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Over the past five years I have repeatedly sounded an alarm about the sheer absence of Jesus within much of Americanized Christianity. Once you see it, you can’t unsee it.

It started with my editorial response to a press release from The Barna Group asserting that “only 17%” of “practicing Christians” held a “biblical worldview.” Something about that supposedly research-based claim smelled fishy.

To no avail, I requested more information about how that supposedly striking conclusion was reached. What I wanted to know was why Jesus is missing from Barna’s definition of what it means to be Christian.

Statistical data has no relevance when rooted in a false premise — especially one designed to advance a preferred ideology. This Barna report revealed that weakness from beginning to end — but it is merely one example of the intentional redefinition of the Christian faith by certain ideological Americanized Christians.

Barna began with a working definition of a “practicing Christian” that shockingly omitted any reference to Jesus. To qualify, one only needed minimal institutional involvement (monthly church attendance) and a mere affirmation of one’s faith being considered important.

The Gospels, of course, present another definition: a positive and active response to Jesus’ clear call to “follow me.”

Barna’s six-point test for holding a so-called “biblical worldview” (like many other manufactured versions that may also be deemed a “Christian worldview”) was arbitrary — and not at all what Jesus prioritized.

In Barna’s listing, in fact, Jesus only gets an honorable mention. He is to be affirmed as being sinless — not the one who is to be savior and lord.

Barna is not alone in this mis-definition of Christianity that deflects from Jesus to other concerns.

Often a higher allegiance is placed on one’s particular doctrine of the Bible — or, really, a particular political ideology propped up by rickety biblical interpretation — than the compelling of Jesus to walk in his way.

Even a good substitute, however, would be a poor one if Jesus gets downplayed or replaced.

No “view of the Bible” or any religious/political ideology is an adequate substitute to replace the priority of a faithful response to the one who summed up all the laws and prophetic teaching in a two-fold command to love God with all one’s being and one’s inclusively defined neighbor as oneself.

There’s a reason he called this the “greatest commandment.” Yet, walk through Christian churches and bookstores and see how infrequently — if at all — this appears.

What became the Jesus Worldview Initiative (now part of Good Faith Media) evolved and expanded — not out of a strategic plan but from an ongoing, eye-opening encounter with the reality that Jesus is being downplayed or ignored within much of Americanized Christianity.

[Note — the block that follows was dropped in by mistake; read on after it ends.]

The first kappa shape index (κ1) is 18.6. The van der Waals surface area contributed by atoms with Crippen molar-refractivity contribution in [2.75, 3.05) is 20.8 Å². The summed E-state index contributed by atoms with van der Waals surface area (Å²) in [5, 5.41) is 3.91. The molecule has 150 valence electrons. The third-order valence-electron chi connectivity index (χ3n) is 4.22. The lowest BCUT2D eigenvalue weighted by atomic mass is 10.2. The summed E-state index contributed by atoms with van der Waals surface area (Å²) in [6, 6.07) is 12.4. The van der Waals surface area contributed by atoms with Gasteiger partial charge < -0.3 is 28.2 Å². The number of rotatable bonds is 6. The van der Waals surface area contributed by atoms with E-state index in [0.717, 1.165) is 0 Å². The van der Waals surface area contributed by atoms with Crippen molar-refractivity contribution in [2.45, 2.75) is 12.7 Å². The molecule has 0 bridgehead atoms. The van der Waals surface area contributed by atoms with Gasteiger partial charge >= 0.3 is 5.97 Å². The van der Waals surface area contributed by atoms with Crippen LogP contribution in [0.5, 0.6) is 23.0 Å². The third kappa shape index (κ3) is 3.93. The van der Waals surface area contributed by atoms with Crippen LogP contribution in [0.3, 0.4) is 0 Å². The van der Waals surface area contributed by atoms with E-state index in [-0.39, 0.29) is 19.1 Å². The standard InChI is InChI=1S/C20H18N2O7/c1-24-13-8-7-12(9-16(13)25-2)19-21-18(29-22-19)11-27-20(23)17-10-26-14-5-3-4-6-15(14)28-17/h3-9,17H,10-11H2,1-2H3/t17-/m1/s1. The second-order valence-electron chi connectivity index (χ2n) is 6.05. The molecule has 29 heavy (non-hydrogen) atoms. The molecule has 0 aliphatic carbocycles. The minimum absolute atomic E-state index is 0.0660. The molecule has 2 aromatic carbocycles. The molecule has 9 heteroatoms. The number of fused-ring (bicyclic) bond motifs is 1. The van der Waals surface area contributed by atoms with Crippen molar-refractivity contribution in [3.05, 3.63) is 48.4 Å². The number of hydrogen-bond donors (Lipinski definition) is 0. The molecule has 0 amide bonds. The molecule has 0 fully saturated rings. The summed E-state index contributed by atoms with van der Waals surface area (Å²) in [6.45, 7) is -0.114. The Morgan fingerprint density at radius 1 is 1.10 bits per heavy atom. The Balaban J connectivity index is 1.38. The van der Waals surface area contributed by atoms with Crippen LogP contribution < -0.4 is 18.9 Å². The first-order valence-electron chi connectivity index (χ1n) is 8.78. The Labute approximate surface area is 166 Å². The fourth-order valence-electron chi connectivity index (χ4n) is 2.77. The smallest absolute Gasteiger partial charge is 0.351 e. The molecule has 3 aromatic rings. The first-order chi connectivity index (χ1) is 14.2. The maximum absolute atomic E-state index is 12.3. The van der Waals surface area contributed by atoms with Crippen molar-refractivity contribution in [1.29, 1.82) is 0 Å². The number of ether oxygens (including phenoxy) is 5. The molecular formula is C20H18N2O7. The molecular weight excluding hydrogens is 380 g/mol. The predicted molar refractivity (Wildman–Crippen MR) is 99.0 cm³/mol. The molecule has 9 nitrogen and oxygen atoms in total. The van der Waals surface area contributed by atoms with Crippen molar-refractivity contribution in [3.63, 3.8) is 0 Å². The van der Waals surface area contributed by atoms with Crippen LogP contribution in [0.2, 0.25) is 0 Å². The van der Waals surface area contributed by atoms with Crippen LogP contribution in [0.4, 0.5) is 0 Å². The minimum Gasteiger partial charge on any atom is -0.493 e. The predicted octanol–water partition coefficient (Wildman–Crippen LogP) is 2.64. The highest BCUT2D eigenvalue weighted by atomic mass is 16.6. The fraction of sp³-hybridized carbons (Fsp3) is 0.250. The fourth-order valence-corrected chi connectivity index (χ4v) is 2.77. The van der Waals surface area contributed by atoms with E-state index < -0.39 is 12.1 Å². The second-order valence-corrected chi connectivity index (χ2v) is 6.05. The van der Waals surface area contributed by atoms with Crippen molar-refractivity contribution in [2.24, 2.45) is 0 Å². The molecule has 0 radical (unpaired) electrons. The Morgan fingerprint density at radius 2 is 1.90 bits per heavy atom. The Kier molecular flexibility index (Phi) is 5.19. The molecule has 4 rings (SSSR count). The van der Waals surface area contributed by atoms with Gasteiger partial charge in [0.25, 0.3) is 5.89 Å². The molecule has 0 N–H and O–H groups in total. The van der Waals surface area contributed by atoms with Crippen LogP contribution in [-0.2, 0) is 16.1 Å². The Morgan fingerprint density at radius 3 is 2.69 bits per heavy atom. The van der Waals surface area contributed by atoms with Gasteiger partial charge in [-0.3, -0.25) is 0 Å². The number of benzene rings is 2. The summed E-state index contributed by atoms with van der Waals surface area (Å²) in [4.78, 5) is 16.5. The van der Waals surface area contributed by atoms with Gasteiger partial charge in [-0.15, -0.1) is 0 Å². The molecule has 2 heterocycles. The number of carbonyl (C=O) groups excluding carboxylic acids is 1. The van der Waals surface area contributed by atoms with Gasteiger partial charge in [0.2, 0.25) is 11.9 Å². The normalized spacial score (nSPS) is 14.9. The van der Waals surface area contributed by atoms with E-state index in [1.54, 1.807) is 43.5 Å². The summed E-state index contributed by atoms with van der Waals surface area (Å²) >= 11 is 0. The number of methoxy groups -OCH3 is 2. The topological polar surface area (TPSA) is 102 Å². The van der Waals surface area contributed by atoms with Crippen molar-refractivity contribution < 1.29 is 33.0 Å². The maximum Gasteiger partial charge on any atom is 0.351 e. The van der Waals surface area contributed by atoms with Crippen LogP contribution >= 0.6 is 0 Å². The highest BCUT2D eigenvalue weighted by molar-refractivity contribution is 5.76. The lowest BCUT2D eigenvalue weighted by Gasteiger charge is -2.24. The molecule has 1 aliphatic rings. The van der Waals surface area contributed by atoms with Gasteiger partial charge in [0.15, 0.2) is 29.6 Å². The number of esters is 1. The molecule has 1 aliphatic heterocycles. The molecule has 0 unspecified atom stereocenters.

I am grateful for the many others who have brought their observations, insights and ideas to the challenge of reclaiming the name of “Christian” as one who seeks to follow Jesus faithfully — rather than simply checking off some person’s or group’s highly selective precepts.

These helpful responses to the tragic reprioritizing of Americanized Christianity have been shared in articles, blogs, sermons, group presentations, books and retreats — and continue to do so. They are most timely.

A logo with a fish at the top and "seeing through the eyes of Jesus" below.

(Credit: Cooperative Baptist Fellowship / https://tinyurl.com/ye2xkwp2)

Now, a new congregational resource, stemming from the Jesus Worldview emphasis, has just been developed by the Cooperative Baptist Fellowship. A talented team has envisioned and written a new curriculum titled Seeing Through the Eyes of Jesus.

“Through conversations with multiple pastors and lay leaders, it became clear that a call to follow the risen and living Jesus is more important now than in recent memory in our shared faith journey,” said CBF’s John Mark Boes, who has managed the project with wide input and participation.

The eight-week study, debuting in September, will engage the whole congregation — children, youth and adults — in reclaiming the central focus of our faith: Jesus.

“We have developed this unique resource because we know we live in a time when so many cultural, social and political pressures distract us from seeing ourselves, one another and the world through Jesus’ eyes,” said CBF Executive Coordinator Paul Baxley.

The singular message of Good Faith Media’s Jesus Worldview Initiative is that too often Jesus’ life-altering and life-giving call to “follow me” is missing within Americanized Christianity — with his life and teachings replaced by other priorities and allegiances.

Seeing Through the Eyes of Jesus gives us the chance to wipe away those distractions and focus more clearly on our primary commitment.

To learn more about this Jesus-prioritized resource — and how your congregation can participate — check out this video introduction.

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